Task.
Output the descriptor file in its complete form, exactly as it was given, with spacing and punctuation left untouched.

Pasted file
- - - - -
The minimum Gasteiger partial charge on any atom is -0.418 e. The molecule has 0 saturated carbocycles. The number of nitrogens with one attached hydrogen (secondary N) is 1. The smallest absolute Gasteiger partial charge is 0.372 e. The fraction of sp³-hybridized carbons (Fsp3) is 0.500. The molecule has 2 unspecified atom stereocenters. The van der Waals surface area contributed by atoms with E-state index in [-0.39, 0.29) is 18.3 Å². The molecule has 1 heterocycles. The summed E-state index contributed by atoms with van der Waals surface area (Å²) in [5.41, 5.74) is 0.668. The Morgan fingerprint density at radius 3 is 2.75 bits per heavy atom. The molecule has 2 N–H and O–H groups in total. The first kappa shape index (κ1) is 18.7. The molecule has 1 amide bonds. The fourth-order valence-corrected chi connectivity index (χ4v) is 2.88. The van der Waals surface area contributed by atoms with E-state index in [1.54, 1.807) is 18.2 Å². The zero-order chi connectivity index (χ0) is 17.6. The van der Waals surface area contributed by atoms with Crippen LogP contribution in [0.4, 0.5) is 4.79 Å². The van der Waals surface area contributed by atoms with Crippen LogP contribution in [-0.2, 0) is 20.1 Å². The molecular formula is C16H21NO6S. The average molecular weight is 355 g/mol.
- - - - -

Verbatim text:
The minimum Gasteiger partial charge on any atom is -0.418 e. The molecule has 0 saturated carbocycles. The number of nitrogens with one attached hydrogen (secondary N) is 1. The smallest absolute Gasteiger partial charge is 0.372 e. The fraction of sp³-hybridized carbons (Fsp3) is 0.500. The molecule has 2 unspecified atom stereocenters. The van der Waals surface area contributed by atoms with E-state index in [-0.39, 0.29) is 18.3 Å². The molecule has 1 heterocycles. The summed E-state index contributed by atoms with van der Waals surface area (Å²) in [5.41, 5.74) is 0.668. The Morgan fingerprint density at radius 3 is 2.75 bits per heavy atom. The molecule has 2 N–H and O–H groups in total. The first kappa shape index (κ1) is 18.7. The molecule has 1 amide bonds. The fourth-order valence-corrected chi connectivity index (χ4v) is 2.88. The van der Waals surface area contributed by atoms with E-state index in [1.54, 1.807) is 18.2 Å². The zero-order chi connectivity index (χ0) is 17.6. The van der Waals surface area contributed by atoms with Crippen LogP contribution in [0.4, 0.5) is 4.79 Å². The van der Waals surface area contributed by atoms with Crippen LogP contribution in [-0.2, 0) is 20.1 Å². The molecular formula is C16H21NO6S. The average molecular weight is 355 g/mol.